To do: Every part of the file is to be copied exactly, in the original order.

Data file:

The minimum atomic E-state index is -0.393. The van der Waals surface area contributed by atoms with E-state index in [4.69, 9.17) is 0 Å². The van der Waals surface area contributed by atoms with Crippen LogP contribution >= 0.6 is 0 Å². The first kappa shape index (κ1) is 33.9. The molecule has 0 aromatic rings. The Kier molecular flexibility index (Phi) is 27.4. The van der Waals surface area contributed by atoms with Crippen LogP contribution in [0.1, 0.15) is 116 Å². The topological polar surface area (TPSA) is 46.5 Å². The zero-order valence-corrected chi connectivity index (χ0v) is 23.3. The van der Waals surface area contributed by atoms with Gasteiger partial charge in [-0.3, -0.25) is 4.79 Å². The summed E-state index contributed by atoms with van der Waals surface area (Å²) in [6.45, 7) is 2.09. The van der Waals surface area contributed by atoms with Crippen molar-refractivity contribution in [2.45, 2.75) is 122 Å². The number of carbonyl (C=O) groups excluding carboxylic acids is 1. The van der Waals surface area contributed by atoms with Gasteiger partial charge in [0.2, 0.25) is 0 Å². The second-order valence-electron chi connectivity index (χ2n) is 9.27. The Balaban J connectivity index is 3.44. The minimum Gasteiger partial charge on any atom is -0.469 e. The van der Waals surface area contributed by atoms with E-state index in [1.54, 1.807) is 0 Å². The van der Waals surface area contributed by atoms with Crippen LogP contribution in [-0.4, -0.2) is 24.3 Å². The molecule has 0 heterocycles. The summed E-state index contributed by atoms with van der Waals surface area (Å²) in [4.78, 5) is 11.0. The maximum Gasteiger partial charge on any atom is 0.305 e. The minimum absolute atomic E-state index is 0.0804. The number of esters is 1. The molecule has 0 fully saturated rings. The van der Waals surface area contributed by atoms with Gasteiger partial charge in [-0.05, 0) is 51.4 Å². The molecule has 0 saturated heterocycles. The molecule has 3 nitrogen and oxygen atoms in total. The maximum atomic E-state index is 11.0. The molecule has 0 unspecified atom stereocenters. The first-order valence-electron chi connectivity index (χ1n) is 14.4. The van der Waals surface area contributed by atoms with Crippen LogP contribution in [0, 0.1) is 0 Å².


The minimum atomic E-state index is -0.393. The van der Waals surface area contributed by atoms with E-state index in [4.69, 9.17) is 0 Å². The van der Waals surface area contributed by atoms with Crippen LogP contribution >= 0.6 is 0 Å². The first kappa shape index (κ1) is 33.9. The molecule has 0 aromatic rings. The Kier molecular flexibility index (Phi) is 27.4. The van der Waals surface area contributed by atoms with Crippen LogP contribution in [0.1, 0.15) is 116 Å². The topological polar surface area (TPSA) is 46.5 Å². The zero-order valence-corrected chi connectivity index (χ0v) is 23.3. The van der Waals surface area contributed by atoms with Gasteiger partial charge in [-0.3, -0.25) is 4.79 Å². The summed E-state index contributed by atoms with van der Waals surface area (Å²) in [6.45, 7) is 2.09. The van der Waals surface area contributed by atoms with Crippen molar-refractivity contribution in [2.45, 2.75) is 122 Å². The number of carbonyl (C=O) groups excluding carboxylic acids is 1. The van der Waals surface area contributed by atoms with Gasteiger partial charge in [0.2, 0.25) is 0 Å². The second-order valence-electron chi connectivity index (χ2n) is 9.27. The Balaban J connectivity index is 3.44. The minimum Gasteiger partial charge on any atom is -0.469 e. The van der Waals surface area contributed by atoms with E-state index in [1.54, 1.807) is 0 Å². The van der Waals surface area contributed by atoms with Crippen LogP contribution in [-0.4, -0.2) is 24.3 Å². The molecule has 0 heterocycles. The summed E-state index contributed by atoms with van der Waals surface area (Å²) in [4.78, 5) is 11.0. The maximum Gasteiger partial charge on any atom is 0.305 e. The minimum absolute atomic E-state index is 0.0804. The number of esters is 1. The molecule has 0 fully saturated rings. The van der Waals surface area contributed by atoms with Gasteiger partial charge in [-0.05, 0) is 51.4 Å². The molecule has 0 saturated heterocycles. The molecule has 3 nitrogen and oxygen atoms in total. The maximum atomic E-state index is 11.0. The molecule has 0 unspecified atom stereocenters. The first-order valence-electron chi connectivity index (χ1n) is 14.4. The van der Waals surface area contributed by atoms with Crippen LogP contribution in [0, 0.1) is 0 Å².